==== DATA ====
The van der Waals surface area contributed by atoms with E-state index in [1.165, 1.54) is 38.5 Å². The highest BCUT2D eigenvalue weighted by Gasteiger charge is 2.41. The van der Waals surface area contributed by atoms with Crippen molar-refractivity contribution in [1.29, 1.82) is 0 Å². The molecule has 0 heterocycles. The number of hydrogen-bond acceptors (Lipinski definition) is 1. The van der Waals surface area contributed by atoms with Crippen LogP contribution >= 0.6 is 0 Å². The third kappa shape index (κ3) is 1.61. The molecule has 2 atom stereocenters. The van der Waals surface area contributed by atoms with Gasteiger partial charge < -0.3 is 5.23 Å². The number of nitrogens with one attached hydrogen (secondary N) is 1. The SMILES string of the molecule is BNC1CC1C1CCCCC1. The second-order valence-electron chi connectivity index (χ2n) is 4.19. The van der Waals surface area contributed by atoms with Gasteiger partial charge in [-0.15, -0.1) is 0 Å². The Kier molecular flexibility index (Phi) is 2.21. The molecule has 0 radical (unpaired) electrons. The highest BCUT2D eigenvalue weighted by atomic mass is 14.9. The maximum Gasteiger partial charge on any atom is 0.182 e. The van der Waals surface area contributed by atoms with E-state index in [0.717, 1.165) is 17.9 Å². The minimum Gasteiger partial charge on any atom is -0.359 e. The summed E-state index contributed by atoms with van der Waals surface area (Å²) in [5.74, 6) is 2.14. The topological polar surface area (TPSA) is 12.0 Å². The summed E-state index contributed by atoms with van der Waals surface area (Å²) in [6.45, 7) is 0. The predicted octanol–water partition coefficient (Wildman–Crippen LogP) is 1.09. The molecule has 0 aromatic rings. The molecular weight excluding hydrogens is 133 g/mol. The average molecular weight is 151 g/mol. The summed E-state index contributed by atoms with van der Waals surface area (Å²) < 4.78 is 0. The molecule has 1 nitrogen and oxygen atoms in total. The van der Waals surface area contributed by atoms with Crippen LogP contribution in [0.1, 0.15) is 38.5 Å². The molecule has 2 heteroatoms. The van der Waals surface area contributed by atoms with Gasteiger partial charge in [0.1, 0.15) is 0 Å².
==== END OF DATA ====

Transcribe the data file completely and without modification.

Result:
The van der Waals surface area contributed by atoms with E-state index in [1.165, 1.54) is 38.5 Å². The highest BCUT2D eigenvalue weighted by Gasteiger charge is 2.41. The van der Waals surface area contributed by atoms with Crippen molar-refractivity contribution in [1.29, 1.82) is 0 Å². The molecule has 0 heterocycles. The number of hydrogen-bond acceptors (Lipinski definition) is 1. The van der Waals surface area contributed by atoms with Crippen LogP contribution >= 0.6 is 0 Å². The third kappa shape index (κ3) is 1.61. The molecule has 2 atom stereocenters. The van der Waals surface area contributed by atoms with Gasteiger partial charge < -0.3 is 5.23 Å². The number of nitrogens with one attached hydrogen (secondary N) is 1. The SMILES string of the molecule is BNC1CC1C1CCCCC1. The second-order valence-electron chi connectivity index (χ2n) is 4.19. The van der Waals surface area contributed by atoms with Gasteiger partial charge in [-0.15, -0.1) is 0 Å². The Kier molecular flexibility index (Phi) is 2.21. The molecule has 0 radical (unpaired) electrons. The highest BCUT2D eigenvalue weighted by atomic mass is 14.9. The maximum Gasteiger partial charge on any atom is 0.182 e. The van der Waals surface area contributed by atoms with E-state index in [0.717, 1.165) is 17.9 Å². The minimum Gasteiger partial charge on any atom is -0.359 e. The summed E-state index contributed by atoms with van der Waals surface area (Å²) in [5.74, 6) is 2.14. The topological polar surface area (TPSA) is 12.0 Å². The summed E-state index contributed by atoms with van der Waals surface area (Å²) in [6.45, 7) is 0. The predicted octanol–water partition coefficient (Wildman–Crippen LogP) is 1.09. The molecule has 0 aromatic rings. The molecular weight excluding hydrogens is 133 g/mol. The average molecular weight is 151 g/mol. The summed E-state index contributed by atoms with van der Waals surface area (Å²) < 4.78 is 0. The molecule has 1 nitrogen and oxygen atoms in total. The van der Waals surface area contributed by atoms with Crippen LogP contribution in [0.1, 0.15) is 38.5 Å². The molecule has 2 heteroatoms. The van der Waals surface area contributed by atoms with Gasteiger partial charge in [0.1, 0.15) is 0 Å².